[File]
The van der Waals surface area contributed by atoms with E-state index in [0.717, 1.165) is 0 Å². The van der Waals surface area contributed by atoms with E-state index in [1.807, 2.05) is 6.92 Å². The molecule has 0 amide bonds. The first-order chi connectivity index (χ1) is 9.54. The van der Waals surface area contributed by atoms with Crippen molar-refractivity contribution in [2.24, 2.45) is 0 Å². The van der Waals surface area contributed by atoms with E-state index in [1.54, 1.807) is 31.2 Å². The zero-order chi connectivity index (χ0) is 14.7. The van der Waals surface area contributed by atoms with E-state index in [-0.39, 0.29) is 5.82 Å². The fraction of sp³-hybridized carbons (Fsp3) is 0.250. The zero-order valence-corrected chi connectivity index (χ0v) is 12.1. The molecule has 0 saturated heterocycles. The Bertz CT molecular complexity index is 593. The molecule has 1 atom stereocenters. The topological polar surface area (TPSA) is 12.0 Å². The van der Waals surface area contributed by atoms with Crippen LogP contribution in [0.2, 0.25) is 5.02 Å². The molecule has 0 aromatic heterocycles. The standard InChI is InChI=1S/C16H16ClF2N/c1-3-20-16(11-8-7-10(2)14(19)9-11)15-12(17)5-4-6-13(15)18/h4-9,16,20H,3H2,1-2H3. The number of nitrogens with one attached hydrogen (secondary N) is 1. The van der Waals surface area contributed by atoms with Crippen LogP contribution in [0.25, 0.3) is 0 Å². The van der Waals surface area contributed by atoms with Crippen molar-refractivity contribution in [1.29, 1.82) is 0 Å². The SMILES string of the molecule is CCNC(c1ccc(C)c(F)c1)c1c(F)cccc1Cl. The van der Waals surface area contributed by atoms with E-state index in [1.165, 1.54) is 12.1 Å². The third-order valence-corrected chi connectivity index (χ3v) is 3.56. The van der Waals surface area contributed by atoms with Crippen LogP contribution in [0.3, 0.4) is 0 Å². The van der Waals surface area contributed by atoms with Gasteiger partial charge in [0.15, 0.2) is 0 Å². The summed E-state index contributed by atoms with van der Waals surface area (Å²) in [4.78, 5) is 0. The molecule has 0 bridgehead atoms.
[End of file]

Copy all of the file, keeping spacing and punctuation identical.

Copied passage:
The van der Waals surface area contributed by atoms with E-state index in [0.717, 1.165) is 0 Å². The van der Waals surface area contributed by atoms with E-state index in [1.807, 2.05) is 6.92 Å². The molecule has 0 amide bonds. The first-order chi connectivity index (χ1) is 9.54. The van der Waals surface area contributed by atoms with Crippen molar-refractivity contribution in [2.24, 2.45) is 0 Å². The van der Waals surface area contributed by atoms with E-state index in [1.54, 1.807) is 31.2 Å². The zero-order chi connectivity index (χ0) is 14.7. The van der Waals surface area contributed by atoms with E-state index in [-0.39, 0.29) is 5.82 Å². The fraction of sp³-hybridized carbons (Fsp3) is 0.250. The zero-order valence-corrected chi connectivity index (χ0v) is 12.1. The molecule has 0 saturated heterocycles. The Bertz CT molecular complexity index is 593. The molecule has 1 atom stereocenters. The topological polar surface area (TPSA) is 12.0 Å². The van der Waals surface area contributed by atoms with Crippen LogP contribution in [0.2, 0.25) is 5.02 Å². The molecule has 0 aromatic heterocycles. The standard InChI is InChI=1S/C16H16ClF2N/c1-3-20-16(11-8-7-10(2)14(19)9-11)15-12(17)5-4-6-13(15)18/h4-9,16,20H,3H2,1-2H3. The number of nitrogens with one attached hydrogen (secondary N) is 1. The van der Waals surface area contributed by atoms with Crippen LogP contribution in [0.25, 0.3) is 0 Å². The van der Waals surface area contributed by atoms with Crippen molar-refractivity contribution in [1.29, 1.82) is 0 Å². The SMILES string of the molecule is CCNC(c1ccc(C)c(F)c1)c1c(F)cccc1Cl. The van der Waals surface area contributed by atoms with E-state index in [1.165, 1.54) is 12.1 Å². The third-order valence-corrected chi connectivity index (χ3v) is 3.56. The van der Waals surface area contributed by atoms with Crippen LogP contribution in [0.3, 0.4) is 0 Å². The van der Waals surface area contributed by atoms with Gasteiger partial charge in [0.15, 0.2) is 0 Å². The summed E-state index contributed by atoms with van der Waals surface area (Å²) in [4.78, 5) is 0. The molecule has 0 bridgehead atoms.